During a 90-minute fans’ phone-in on the club’s official television channel on Monday night, Werner, appointed Liverpool’s chairman this month, insisted the Anfield board “believe in what Roy is doing” but “certainly feel like the performance has to improve”.
More telling, though, was the description of Liverpool’s current standing offered by Henry, the principal backer of the Fenway Sports Group consortium which owns the club.
The defeat at Newcastle, which prompted Hodgson to call an impassioned team meeting on Monday, left his side ninth in the Premier League, nine points adrift of a Champions League place.
“Where we are at this point is not acceptable,” Henry said. “When [FSG talk about] rebuilding the club, we mean building for the top of the table. That is something that is going to be really difficult to do this year and a real challenge for next year.”
Both Henry and Werner were keen to illustrate FSG’s long-term commitment to the club they purchased for £300 million in October, insisting that they saw returning Liverpool to a position to challenge for trophies as a “three to five-year” project. That does not mean, though, that there is either time to waste or room for error.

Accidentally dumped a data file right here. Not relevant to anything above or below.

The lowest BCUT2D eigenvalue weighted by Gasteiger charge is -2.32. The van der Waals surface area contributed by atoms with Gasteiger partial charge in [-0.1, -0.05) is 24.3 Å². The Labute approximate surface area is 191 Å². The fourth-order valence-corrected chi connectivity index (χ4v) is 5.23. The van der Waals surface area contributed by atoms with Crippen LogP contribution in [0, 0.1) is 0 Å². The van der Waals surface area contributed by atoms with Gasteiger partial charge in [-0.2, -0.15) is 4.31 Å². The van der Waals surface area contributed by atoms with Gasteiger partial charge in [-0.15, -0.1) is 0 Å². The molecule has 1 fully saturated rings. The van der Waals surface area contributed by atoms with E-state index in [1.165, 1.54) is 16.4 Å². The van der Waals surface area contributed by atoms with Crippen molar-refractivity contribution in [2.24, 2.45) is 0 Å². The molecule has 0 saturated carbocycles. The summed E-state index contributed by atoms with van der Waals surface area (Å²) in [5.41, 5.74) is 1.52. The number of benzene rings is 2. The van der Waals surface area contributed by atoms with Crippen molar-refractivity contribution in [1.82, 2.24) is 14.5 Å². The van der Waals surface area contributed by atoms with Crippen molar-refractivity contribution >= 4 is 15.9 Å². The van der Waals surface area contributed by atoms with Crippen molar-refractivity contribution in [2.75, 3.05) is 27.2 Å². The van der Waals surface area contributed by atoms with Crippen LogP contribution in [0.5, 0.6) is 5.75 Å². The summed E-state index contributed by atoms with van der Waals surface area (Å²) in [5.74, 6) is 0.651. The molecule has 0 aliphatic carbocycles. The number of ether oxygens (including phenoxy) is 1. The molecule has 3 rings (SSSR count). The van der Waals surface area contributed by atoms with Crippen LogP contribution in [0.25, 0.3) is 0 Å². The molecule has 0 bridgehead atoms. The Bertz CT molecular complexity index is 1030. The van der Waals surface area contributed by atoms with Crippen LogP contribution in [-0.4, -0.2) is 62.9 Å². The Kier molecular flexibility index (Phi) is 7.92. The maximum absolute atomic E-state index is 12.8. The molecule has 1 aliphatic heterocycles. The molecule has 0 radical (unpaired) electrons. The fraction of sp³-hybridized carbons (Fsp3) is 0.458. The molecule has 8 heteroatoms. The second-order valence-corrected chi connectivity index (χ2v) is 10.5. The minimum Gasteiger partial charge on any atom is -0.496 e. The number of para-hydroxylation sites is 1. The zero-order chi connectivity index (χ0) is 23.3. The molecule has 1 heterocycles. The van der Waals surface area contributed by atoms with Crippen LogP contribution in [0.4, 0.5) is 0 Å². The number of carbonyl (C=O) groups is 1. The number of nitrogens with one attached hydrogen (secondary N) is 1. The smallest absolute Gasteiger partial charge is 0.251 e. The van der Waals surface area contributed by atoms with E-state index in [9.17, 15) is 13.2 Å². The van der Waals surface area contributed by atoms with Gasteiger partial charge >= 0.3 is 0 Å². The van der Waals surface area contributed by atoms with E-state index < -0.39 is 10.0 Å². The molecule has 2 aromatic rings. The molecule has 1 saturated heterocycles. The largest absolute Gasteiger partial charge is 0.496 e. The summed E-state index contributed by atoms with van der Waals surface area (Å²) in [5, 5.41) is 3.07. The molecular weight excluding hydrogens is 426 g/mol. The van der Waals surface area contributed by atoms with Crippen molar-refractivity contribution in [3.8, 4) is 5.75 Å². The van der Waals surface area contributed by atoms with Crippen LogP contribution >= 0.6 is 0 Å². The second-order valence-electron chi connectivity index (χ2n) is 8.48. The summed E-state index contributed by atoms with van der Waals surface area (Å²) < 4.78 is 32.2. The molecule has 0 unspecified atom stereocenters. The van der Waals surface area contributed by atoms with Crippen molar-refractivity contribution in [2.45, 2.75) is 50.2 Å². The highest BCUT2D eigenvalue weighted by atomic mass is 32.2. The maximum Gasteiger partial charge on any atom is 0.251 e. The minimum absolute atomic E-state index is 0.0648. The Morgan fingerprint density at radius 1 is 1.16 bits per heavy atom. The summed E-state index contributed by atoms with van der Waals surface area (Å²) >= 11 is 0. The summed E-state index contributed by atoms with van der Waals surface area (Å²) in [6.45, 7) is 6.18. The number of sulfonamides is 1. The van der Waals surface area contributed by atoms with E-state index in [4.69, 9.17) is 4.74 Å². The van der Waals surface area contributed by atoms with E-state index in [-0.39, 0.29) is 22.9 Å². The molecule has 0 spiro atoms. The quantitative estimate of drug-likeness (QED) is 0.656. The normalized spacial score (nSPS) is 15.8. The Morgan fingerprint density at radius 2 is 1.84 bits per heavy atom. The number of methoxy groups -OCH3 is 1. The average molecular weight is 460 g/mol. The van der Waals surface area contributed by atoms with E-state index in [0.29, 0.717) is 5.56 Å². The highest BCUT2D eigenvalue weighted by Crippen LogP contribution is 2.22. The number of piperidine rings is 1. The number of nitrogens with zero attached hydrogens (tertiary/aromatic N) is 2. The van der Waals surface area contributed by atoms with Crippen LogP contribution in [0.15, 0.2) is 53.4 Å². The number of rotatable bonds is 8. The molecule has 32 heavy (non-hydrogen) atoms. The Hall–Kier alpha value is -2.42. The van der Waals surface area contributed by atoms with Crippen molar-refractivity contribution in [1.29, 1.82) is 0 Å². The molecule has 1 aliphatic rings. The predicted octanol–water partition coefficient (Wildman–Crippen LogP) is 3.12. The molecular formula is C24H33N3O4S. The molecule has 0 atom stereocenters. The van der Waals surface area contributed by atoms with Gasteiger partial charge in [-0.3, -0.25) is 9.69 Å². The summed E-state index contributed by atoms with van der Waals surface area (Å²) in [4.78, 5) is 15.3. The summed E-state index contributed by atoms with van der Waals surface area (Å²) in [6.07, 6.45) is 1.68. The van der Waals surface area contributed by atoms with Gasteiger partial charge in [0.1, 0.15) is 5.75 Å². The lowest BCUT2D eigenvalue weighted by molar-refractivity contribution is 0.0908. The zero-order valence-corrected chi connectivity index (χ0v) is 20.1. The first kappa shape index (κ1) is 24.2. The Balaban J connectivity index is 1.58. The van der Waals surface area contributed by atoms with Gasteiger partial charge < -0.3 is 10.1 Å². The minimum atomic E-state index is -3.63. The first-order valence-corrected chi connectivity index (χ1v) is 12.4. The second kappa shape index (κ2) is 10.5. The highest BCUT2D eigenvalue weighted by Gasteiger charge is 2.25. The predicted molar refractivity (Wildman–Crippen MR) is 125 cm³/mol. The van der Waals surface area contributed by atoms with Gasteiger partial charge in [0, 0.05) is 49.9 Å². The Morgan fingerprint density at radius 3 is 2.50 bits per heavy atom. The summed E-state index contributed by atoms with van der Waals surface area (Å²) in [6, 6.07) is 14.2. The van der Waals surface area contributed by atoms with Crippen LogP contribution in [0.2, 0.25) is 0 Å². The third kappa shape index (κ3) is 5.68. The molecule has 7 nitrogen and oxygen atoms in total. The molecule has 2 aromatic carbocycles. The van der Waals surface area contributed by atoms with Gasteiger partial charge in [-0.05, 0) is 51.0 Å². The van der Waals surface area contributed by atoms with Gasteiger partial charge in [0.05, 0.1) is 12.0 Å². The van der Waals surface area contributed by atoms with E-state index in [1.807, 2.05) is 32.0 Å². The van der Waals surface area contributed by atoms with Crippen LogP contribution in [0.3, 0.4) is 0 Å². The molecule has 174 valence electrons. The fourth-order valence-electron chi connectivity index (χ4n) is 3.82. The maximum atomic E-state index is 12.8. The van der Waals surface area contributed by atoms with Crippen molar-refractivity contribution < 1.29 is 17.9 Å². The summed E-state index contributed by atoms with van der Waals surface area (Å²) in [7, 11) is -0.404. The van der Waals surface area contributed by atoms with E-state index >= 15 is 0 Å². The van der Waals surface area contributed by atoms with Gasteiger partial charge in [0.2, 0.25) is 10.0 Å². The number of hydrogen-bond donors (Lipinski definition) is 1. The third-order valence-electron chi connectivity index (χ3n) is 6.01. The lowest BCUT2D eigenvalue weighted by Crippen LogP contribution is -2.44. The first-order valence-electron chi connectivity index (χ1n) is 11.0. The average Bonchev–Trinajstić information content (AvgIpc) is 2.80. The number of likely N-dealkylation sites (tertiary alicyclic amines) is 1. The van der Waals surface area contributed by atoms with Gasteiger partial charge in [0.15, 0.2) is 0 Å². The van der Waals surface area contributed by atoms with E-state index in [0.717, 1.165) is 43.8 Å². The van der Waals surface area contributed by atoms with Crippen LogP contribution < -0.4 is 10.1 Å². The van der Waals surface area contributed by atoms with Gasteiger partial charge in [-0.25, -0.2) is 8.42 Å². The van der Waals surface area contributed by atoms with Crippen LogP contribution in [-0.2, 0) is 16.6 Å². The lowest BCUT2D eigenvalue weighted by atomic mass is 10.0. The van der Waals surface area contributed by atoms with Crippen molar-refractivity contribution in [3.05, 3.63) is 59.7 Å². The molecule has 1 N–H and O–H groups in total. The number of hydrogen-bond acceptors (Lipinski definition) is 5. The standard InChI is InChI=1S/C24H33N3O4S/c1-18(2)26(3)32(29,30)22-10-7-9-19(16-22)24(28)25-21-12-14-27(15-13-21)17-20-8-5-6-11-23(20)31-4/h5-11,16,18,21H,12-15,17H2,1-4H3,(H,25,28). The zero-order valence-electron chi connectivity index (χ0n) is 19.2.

“We are certainly looking at it as a three to five-year project,” said Henry, who added that Kenny Dalglish would be offered a more substantive role at the club than he currently enjoys as an academy ambassador. “It would not have made sense for us to get involved if we did not think we could win the Premier League in three to five years.
“There has not been a Premier League title here since it was created [in 1992], so that is our largest goal. I do not know if it should be a larger goal than winning in Europe but those are our two main goals. We have to be in a position within three years to do that.
“Over the last two years there have been some short-term decisions that have really hurt. It is up to us to help turn the tide and move on. We have to be patient and have a long-term vision.”
That FSG are determined to shape Liverpool to that vision will not preclude spending in the January transfer window, with Werner admitting they are prepared to take “risks” if they are in the best interests of the club.
Both he and Henry, though, insist they will not repeat the mistakes of the past. If Werner’s assessment that some previous transfer “decisions were focused on nice PR work” was not sufficiently damning, then his partner’s assertion that some Liverpool players could be described as “overpaid” certainly was.
“This is our first transfer window,” said Henry. “There is no doubt that this season and the last half of last season were unacceptable for Liverpool. We are in sync with fans for what it is going to take going forward.”